Part pop art, part physics sim, all charm.
Most games about food are stressful. Restaurant sims like Cook, Serve, Delicious! and even whimsical local co-op games like Overcooked often focus player interaction on the chaos of kitchen work: assembling ingredients, following recipes, satisfying customers, and dealing with clean-up.
Cooking, and consequently food, becomes a taxing ordeal, defined almost entirely by its preparation and rarely on the magic and art of it – we are rewarded with the relief of a completed objective, while the actual meal itself remains largely uncelebrated. That’s where Nour comes in.
Check out a minute of Nour’s hypnotic gameplay below.
A charming, wildly-colored absurdist mess.
Part physics toy, part interactive pop art gallery, Nour delivers a much more playful take on food games by centering entirely on the joy of food itself. It’s a charming, wildly-colored absurdist mess played by, quite fittingly, smashing random keys on your keyboard, and I’ve come to love it ever since constructing my first penta-strawed monster milk tea at this year’s Game Developers Conference. I played my most recent demo, which came just before the success of its recent Kickstarter campaign, on my PC’s keyboard, but you can also play Nour on nearly any MIDI controller. At GDC, I tested it on a neon-lit MIDI Fighter 3D, which made me feel like some kind of unconventional DJ, orchestrating a bizarre and hilarious culinary performance with each haphazard button press.
Each key triggers a new event or transformation across Nour’s handful of levels. You might start by chucking individual tapioca balls at a cup of milk tea before escalating them into a flurry of bubbles and straws. Popping individual popcorn kernels on a wobbly platform before sending them flying in a hail of salt is strangely mesmerizing, as is piling a shower of ramen noodles, tofu, and halved eggs into a bowl of broth and topping it all off with oversized cuts of pork.
There is something musical about Nour’s playful unpredictability.
In one particularly absurd scenario, a shiny chrome meat grinder sits fastened on a white counter above a glimmering plate as each cautious tap on my keyboard unleashes a series of odd fillings: a gold bar, a stray piece of popcorn, and a sea green hoverboard all plop neatly into its funnel before I even see a cube of beef. Turning the crank is oddly satisfying, even as I end up with a growing pile of noodled meat, gold, plastic, and other questionable materials. Each level is like this: a clean, minimalist palette — neatly aligned rows of toasters, a slowly rotating bowl of broth — just waiting for you to wreak havoc on it.
“Have you ever had a meal so good that you keep thinking about it long after you’ve eaten it?” creator Tj Hughes asks me during a conversation about Nour. “Something about the flavor, the texture, or presentation is so memorable that it replays in your mind, almost like a catchy melody getting stuck in your head? It’s those kinds of dining experiences I hope to capture in Nour.”
Indeed, despite the soundless build I demoed, there is something musical about the experience of playing Nour. It’s like a visual breakcore beat – that playful abruptness and chaos lent by its random key bindings defines each moment even as it makes the next nearly unpredictable. When Nour does have sound, Hughes imagines it “as instantaneous and gratifying as the action itself.”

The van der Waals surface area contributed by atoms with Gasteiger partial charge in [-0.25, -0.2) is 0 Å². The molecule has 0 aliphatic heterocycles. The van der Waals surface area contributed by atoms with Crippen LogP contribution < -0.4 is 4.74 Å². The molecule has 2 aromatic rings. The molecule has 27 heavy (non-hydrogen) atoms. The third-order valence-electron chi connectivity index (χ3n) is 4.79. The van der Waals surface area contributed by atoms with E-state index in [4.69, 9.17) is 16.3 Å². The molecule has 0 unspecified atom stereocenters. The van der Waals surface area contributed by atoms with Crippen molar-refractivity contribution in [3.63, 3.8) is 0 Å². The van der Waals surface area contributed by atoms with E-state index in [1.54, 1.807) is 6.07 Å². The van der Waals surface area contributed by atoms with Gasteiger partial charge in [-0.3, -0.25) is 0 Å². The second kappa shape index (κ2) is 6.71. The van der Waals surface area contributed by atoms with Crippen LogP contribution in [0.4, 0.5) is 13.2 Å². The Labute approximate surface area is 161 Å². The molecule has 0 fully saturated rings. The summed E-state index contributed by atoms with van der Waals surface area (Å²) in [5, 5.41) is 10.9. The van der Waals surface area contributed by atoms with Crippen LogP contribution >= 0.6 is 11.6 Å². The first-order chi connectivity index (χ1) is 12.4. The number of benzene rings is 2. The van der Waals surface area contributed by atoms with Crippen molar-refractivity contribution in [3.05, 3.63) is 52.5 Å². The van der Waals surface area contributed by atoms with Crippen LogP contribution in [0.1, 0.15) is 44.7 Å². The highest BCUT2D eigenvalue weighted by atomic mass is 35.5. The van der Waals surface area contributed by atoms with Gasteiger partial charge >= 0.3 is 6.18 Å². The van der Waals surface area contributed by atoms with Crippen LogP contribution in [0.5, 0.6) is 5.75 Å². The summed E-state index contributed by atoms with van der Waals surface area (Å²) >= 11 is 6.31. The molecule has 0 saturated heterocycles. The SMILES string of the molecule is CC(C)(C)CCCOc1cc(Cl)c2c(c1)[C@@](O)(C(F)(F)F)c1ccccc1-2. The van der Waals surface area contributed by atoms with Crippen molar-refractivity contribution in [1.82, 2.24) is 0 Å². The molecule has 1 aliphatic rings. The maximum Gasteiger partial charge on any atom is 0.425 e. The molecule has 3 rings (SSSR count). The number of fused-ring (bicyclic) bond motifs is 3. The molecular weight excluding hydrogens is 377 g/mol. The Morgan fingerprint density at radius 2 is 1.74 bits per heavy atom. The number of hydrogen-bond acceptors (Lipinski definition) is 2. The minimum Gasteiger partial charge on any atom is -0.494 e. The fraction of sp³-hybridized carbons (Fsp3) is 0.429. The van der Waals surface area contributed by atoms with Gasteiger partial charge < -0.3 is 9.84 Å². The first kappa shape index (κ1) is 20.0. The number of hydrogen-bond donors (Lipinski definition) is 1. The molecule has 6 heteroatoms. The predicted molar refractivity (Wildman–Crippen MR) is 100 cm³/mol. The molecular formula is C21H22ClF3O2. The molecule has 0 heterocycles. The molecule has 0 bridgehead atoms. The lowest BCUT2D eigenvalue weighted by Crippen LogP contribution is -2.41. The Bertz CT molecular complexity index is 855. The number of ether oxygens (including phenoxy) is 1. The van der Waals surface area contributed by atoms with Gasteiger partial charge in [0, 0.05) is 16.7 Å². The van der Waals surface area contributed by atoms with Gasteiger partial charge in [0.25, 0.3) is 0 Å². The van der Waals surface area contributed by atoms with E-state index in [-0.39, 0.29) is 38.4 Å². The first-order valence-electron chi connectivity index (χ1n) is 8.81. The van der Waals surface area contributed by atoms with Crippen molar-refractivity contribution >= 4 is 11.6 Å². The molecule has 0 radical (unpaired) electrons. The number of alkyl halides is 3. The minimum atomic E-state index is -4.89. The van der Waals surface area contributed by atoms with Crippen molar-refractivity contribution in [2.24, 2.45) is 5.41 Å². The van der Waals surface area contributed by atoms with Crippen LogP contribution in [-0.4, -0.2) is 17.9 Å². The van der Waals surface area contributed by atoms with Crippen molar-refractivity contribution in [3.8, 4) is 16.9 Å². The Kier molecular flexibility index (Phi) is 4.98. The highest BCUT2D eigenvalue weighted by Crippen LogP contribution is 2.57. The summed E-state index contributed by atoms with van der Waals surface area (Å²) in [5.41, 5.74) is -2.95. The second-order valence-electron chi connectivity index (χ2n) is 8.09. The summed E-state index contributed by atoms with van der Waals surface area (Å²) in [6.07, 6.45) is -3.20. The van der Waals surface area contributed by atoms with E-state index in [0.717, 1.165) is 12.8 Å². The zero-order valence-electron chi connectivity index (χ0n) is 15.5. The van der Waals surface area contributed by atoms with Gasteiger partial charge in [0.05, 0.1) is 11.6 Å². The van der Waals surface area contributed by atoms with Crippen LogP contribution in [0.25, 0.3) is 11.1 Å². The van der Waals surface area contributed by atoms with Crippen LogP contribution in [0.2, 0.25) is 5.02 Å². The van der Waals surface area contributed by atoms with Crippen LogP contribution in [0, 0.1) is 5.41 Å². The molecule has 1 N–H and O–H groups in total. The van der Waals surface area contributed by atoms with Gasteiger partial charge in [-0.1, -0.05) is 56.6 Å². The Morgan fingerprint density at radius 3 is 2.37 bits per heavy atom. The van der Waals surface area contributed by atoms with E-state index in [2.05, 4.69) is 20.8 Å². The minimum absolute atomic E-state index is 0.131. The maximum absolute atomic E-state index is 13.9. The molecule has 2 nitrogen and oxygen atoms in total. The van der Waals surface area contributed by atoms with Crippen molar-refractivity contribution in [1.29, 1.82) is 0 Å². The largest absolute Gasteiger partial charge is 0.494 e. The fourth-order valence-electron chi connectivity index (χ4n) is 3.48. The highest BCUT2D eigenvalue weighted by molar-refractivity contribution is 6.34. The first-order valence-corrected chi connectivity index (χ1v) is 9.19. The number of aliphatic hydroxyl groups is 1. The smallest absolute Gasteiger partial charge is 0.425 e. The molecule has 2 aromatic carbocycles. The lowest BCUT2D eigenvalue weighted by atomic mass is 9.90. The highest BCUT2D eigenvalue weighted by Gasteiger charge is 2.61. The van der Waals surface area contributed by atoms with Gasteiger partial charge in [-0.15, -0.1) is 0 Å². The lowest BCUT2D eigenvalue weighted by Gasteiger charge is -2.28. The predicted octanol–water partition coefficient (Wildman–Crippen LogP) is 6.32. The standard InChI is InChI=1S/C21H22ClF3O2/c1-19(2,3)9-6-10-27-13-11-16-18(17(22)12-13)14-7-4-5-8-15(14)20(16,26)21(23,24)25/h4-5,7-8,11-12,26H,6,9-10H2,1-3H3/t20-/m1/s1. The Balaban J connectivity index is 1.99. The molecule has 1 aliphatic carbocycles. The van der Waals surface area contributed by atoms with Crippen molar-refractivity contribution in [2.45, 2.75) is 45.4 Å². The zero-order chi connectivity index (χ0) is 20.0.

But it’s also that celebration of the physical qualities and experience of food that makes Nour (which is short for “nourish,” Hughes tells me) so memorable – the colors of neapolitan ice cream, the hypnotic transformation of popcorn, the refined beauty of ramen, the texture of sliced bread in its many levels of toastedness. Hughes tells me he’s found inspiration in the art of anime food.
“Anime, for some reason, always manages to animate food in such a way that immediately makes me hungry,” says Hughes. He isn’t lying – the Ghibli Museum in Tokyo is literally running an exhibit right now on the art of food in Studio Ghibli’s animated films. And in the world of games, who can forget the startling photorealism of Final Fantasy XV’s many delicacies?
Eschews “goals” in favor of experimentation.
“Good looking animated food [is] almost a genre in and of itself,” says Hughes, whose own 3D food-rendering style walks a line between appetizing low poly realism and the toy-like artificiality that lends Nour its surreal vibes.
Other food Hughes hopes to explore in Nour include bento boxes, sushi, an apparently dramatic donut level, avocado toast (controversial), dog food, and… boneless pizza. Everything from the comedy of its mechanics to its surreal presentation keeps Nour close to its absurdist roots, which Hughes cites as a major inspiration
Even the way you “play” Nour remains deliberately absurd, eschewing “objectives” in the conventional sense in favor of pure, unrestrained experimentation. Hughes tells me Nour may eventually have “achievements” for successfully pulling off certain key interactions, like getting a pair of chopsticks into a bowl of ramen, but he found that trying to work in more game-y elements like scores or strict goals “ultimately took away fun from the experience, and were unnecessary constraints to what otherwise would be fun and open gameplay.”
That freedom is part of what’s given Nour such a strong and imaginative foundation, whatever direction it happens to take.
Chloi Rad is an Associate Editor for IGN. Follow her on Twitter at @_chloi.